Americans spending on home projects
ATLANTA – The Home Depot Inc. is feeling more optimistic about the recovery of the housing market after customers spent more on sprucing up their homes in the second quarter.
The country’s biggest home-improvement retailer said Tuesday that strong cost controls and healthy sales of paint, bathroom accessories and kitchen installations helped lift its net income by 12 percent during the period.
In a conference call with investors, Chairman and CEO Frank Blake noted that some of the strongest growth in the latest quarter came from the markets that were hit hardest in the downturn, such as California and Florida.
“These are encouraging signs of stabilization in the housing market,” Blake said.
He also noted that the housing market is now a contributor to the country’s gross domestic product, rather than a drag.
Still, the housing market is still a long way from returning to its heyday before the recession. Home Depot’s net sales in the quarter rose just 2 percent from a year ago and came in short of Wall Street expectations. And although the company lifted its earnings-per-share forecast, it didn’t update its outlook that sales for the year would grow by 4.6 percent.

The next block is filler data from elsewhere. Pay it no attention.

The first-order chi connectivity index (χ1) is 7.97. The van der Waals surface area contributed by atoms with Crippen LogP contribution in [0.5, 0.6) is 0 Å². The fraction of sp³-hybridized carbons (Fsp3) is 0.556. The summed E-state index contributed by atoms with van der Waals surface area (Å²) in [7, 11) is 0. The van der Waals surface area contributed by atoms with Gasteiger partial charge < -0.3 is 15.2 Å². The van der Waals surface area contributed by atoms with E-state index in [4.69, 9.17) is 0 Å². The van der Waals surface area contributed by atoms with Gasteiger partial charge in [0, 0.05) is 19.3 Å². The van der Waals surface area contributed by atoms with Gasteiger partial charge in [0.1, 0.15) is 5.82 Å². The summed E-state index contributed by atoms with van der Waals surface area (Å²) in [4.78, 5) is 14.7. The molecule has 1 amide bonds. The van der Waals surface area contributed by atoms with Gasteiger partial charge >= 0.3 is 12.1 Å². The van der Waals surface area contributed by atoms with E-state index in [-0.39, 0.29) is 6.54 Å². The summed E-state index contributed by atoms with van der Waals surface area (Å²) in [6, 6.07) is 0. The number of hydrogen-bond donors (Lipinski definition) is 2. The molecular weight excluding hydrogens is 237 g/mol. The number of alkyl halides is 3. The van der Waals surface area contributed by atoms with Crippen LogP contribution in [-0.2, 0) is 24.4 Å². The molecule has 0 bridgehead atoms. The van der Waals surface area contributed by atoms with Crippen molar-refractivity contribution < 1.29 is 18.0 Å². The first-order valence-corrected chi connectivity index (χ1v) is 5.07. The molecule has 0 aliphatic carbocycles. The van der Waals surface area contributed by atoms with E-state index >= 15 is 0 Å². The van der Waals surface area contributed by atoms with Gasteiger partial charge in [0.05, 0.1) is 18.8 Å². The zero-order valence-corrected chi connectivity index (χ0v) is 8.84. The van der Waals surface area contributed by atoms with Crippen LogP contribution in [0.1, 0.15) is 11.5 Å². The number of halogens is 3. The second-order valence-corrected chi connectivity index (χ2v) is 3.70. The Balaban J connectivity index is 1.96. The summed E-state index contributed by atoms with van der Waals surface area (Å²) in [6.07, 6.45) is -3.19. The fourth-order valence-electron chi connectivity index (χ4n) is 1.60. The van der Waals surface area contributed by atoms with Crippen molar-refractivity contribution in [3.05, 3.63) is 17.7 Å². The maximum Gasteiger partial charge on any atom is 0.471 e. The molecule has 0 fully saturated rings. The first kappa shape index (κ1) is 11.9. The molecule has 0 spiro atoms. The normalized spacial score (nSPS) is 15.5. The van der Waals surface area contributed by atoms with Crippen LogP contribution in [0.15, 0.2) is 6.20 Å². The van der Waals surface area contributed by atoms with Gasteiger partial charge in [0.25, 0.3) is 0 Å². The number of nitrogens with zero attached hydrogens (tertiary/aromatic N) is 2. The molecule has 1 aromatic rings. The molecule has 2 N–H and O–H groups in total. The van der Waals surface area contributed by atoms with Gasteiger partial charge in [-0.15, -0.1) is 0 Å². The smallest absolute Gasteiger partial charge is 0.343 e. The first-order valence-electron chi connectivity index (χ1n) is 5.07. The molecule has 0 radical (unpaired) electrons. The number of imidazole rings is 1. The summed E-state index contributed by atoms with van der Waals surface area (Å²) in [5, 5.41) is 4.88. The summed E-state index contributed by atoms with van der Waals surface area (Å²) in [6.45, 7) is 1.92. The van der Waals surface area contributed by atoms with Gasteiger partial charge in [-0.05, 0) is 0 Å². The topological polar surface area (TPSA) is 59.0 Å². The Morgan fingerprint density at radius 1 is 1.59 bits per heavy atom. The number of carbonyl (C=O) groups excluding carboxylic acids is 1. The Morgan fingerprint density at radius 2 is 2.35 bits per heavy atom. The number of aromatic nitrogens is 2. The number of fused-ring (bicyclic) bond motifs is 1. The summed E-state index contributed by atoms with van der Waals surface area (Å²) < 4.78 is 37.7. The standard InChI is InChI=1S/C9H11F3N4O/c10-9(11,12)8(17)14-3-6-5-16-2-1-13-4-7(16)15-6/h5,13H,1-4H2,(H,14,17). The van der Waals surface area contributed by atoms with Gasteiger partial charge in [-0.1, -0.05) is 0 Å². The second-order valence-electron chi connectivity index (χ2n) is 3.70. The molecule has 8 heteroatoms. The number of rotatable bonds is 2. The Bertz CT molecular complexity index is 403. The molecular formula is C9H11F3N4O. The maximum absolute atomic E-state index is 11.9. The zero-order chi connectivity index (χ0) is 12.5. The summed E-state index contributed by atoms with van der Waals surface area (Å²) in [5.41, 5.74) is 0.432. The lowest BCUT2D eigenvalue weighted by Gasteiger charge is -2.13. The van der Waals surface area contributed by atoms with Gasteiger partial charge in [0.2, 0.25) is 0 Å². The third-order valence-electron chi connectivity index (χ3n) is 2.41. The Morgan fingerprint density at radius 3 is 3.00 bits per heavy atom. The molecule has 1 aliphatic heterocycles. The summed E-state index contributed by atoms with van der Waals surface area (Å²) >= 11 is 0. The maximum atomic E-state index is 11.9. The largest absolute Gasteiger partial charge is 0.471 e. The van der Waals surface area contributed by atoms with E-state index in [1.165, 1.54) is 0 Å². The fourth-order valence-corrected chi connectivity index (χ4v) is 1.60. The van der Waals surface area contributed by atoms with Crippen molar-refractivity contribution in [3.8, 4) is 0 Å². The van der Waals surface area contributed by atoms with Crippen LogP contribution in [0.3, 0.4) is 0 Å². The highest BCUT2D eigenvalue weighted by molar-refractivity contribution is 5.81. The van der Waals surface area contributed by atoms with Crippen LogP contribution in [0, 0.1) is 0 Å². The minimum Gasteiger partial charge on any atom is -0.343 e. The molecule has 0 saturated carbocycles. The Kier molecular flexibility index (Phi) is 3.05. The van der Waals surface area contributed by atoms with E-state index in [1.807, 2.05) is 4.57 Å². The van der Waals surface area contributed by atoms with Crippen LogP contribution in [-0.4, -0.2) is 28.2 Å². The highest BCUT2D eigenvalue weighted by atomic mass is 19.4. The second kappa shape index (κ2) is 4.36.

When the housing market is weak, companies such as Home Depot struggle because new construction slows and contractors don’t spend as much on supplies. Homeowners also pull back on projects, such as kitchen or bathroom renovations.
Brian Sozzi, chief equities analyst with NBG Productions, noted that the improvement in sales of bigger-ticket items suggests consumers are opening up to the possibility of larger projects, such as redoing their cabinets. They’re also spending on other items.
“People are buying lawn mowers and other items they weren’t necessarily buying in 2010 or 2011, when they just didn’t want to put that on their credit cards,” he said.
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